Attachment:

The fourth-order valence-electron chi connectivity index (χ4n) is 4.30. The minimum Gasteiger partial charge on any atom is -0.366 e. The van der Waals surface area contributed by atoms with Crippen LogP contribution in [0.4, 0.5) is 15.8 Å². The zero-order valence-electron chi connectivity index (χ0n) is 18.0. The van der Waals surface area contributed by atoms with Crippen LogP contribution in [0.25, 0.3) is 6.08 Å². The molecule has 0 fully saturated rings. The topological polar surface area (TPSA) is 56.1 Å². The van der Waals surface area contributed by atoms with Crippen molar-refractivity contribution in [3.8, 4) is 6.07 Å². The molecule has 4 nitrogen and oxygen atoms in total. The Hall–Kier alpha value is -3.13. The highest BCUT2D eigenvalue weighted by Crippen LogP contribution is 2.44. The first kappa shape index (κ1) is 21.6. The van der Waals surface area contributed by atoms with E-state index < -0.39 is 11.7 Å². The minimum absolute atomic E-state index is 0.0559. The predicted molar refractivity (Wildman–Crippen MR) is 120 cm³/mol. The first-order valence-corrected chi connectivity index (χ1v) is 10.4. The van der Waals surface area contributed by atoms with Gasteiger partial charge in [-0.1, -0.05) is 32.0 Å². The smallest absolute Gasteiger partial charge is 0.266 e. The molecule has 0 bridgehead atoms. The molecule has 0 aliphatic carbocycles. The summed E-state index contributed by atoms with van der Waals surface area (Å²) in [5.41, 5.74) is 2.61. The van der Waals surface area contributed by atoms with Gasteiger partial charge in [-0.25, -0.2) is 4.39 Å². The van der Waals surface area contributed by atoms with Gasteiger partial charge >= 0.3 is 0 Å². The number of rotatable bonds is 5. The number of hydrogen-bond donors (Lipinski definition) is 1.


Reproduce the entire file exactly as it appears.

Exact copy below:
The fourth-order valence-electron chi connectivity index (χ4n) is 4.30. The minimum Gasteiger partial charge on any atom is -0.366 e. The van der Waals surface area contributed by atoms with Crippen LogP contribution in [0.4, 0.5) is 15.8 Å². The zero-order valence-electron chi connectivity index (χ0n) is 18.0. The van der Waals surface area contributed by atoms with Crippen LogP contribution in [0.25, 0.3) is 6.08 Å². The molecule has 0 fully saturated rings. The topological polar surface area (TPSA) is 56.1 Å². The van der Waals surface area contributed by atoms with Crippen molar-refractivity contribution in [3.8, 4) is 6.07 Å². The molecule has 4 nitrogen and oxygen atoms in total. The Hall–Kier alpha value is -3.13. The highest BCUT2D eigenvalue weighted by Crippen LogP contribution is 2.44. The first kappa shape index (κ1) is 21.6. The van der Waals surface area contributed by atoms with E-state index < -0.39 is 11.7 Å². The minimum absolute atomic E-state index is 0.0559. The predicted molar refractivity (Wildman–Crippen MR) is 120 cm³/mol. The first-order valence-corrected chi connectivity index (χ1v) is 10.4. The van der Waals surface area contributed by atoms with Gasteiger partial charge in [-0.1, -0.05) is 32.0 Å². The smallest absolute Gasteiger partial charge is 0.266 e. The molecule has 0 bridgehead atoms. The molecule has 0 aliphatic carbocycles. The summed E-state index contributed by atoms with van der Waals surface area (Å²) in [5.41, 5.74) is 2.61. The van der Waals surface area contributed by atoms with Gasteiger partial charge in [-0.25, -0.2) is 4.39 Å². The van der Waals surface area contributed by atoms with Gasteiger partial charge >= 0.3 is 0 Å². The number of rotatable bonds is 5. The number of hydrogen-bond donors (Lipinski definition) is 1.